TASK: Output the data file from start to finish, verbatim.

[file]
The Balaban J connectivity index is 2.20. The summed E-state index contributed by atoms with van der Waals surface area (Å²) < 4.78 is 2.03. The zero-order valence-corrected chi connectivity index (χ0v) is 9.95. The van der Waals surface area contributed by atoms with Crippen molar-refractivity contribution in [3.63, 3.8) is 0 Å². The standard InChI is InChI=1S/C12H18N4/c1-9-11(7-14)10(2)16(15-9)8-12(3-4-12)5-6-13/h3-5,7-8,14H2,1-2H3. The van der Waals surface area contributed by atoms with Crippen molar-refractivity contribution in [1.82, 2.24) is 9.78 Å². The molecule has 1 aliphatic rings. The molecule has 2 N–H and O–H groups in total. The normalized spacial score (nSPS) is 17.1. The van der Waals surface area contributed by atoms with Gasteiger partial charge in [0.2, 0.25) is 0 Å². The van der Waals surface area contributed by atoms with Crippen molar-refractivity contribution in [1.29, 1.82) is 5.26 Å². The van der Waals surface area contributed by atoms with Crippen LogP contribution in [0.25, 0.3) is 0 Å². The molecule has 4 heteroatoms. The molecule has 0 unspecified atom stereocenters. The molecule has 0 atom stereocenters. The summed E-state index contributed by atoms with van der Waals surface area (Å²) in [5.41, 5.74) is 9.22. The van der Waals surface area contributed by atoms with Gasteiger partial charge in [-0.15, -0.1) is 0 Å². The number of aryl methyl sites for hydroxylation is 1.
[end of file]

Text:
The Balaban J connectivity index is 2.20. The summed E-state index contributed by atoms with van der Waals surface area (Å²) < 4.78 is 2.03. The zero-order valence-corrected chi connectivity index (χ0v) is 9.95. The van der Waals surface area contributed by atoms with Crippen molar-refractivity contribution in [3.63, 3.8) is 0 Å². The standard InChI is InChI=1S/C12H18N4/c1-9-11(7-14)10(2)16(15-9)8-12(3-4-12)5-6-13/h3-5,7-8,14H2,1-2H3. The van der Waals surface area contributed by atoms with Crippen molar-refractivity contribution in [1.82, 2.24) is 9.78 Å². The molecule has 1 aliphatic rings. The molecule has 2 N–H and O–H groups in total. The normalized spacial score (nSPS) is 17.1. The van der Waals surface area contributed by atoms with Gasteiger partial charge in [0.2, 0.25) is 0 Å². The van der Waals surface area contributed by atoms with Crippen molar-refractivity contribution in [1.29, 1.82) is 5.26 Å². The van der Waals surface area contributed by atoms with Crippen LogP contribution in [0.25, 0.3) is 0 Å². The molecule has 4 heteroatoms. The molecule has 0 unspecified atom stereocenters. The molecule has 0 atom stereocenters. The summed E-state index contributed by atoms with van der Waals surface area (Å²) in [5.41, 5.74) is 9.22. The van der Waals surface area contributed by atoms with Gasteiger partial charge in [-0.15, -0.1) is 0 Å². The number of aryl methyl sites for hydroxylation is 1.